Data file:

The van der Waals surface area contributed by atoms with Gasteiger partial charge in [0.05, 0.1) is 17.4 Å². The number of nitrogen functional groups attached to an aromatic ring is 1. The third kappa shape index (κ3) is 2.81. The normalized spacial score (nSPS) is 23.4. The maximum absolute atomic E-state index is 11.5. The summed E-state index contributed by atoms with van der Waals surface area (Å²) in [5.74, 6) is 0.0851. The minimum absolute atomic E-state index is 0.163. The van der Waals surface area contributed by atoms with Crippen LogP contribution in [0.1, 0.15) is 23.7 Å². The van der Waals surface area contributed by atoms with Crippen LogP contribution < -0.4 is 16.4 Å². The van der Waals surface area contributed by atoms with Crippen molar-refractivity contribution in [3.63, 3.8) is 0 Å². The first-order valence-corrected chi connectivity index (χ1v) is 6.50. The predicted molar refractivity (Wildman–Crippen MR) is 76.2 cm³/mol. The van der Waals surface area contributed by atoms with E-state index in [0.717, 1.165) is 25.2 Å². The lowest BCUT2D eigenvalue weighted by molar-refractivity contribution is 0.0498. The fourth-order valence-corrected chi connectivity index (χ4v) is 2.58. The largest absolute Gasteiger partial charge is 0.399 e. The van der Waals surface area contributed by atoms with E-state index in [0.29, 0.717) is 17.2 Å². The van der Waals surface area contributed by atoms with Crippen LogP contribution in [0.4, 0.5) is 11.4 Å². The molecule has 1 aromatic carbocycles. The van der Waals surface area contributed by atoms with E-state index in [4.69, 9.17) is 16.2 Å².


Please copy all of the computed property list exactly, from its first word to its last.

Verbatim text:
The van der Waals surface area contributed by atoms with Gasteiger partial charge in [0.05, 0.1) is 17.4 Å². The number of nitrogen functional groups attached to an aromatic ring is 1. The third kappa shape index (κ3) is 2.81. The normalized spacial score (nSPS) is 23.4. The maximum absolute atomic E-state index is 11.5. The summed E-state index contributed by atoms with van der Waals surface area (Å²) in [5.74, 6) is 0.0851. The minimum absolute atomic E-state index is 0.163. The van der Waals surface area contributed by atoms with Crippen LogP contribution in [0.1, 0.15) is 23.7 Å². The van der Waals surface area contributed by atoms with Crippen LogP contribution < -0.4 is 16.4 Å². The van der Waals surface area contributed by atoms with Crippen molar-refractivity contribution in [3.63, 3.8) is 0 Å². The first-order valence-corrected chi connectivity index (χ1v) is 6.50. The predicted molar refractivity (Wildman–Crippen MR) is 76.2 cm³/mol. The van der Waals surface area contributed by atoms with E-state index in [0.717, 1.165) is 25.2 Å². The lowest BCUT2D eigenvalue weighted by molar-refractivity contribution is 0.0498. The fourth-order valence-corrected chi connectivity index (χ4v) is 2.58. The largest absolute Gasteiger partial charge is 0.399 e. The van der Waals surface area contributed by atoms with E-state index in [0.29, 0.717) is 17.2 Å². The van der Waals surface area contributed by atoms with Crippen LogP contribution in [0.4, 0.5) is 11.4 Å². The molecule has 1 aromatic carbocycles. The van der Waals surface area contributed by atoms with E-state index in [4.69, 9.17) is 16.2 Å².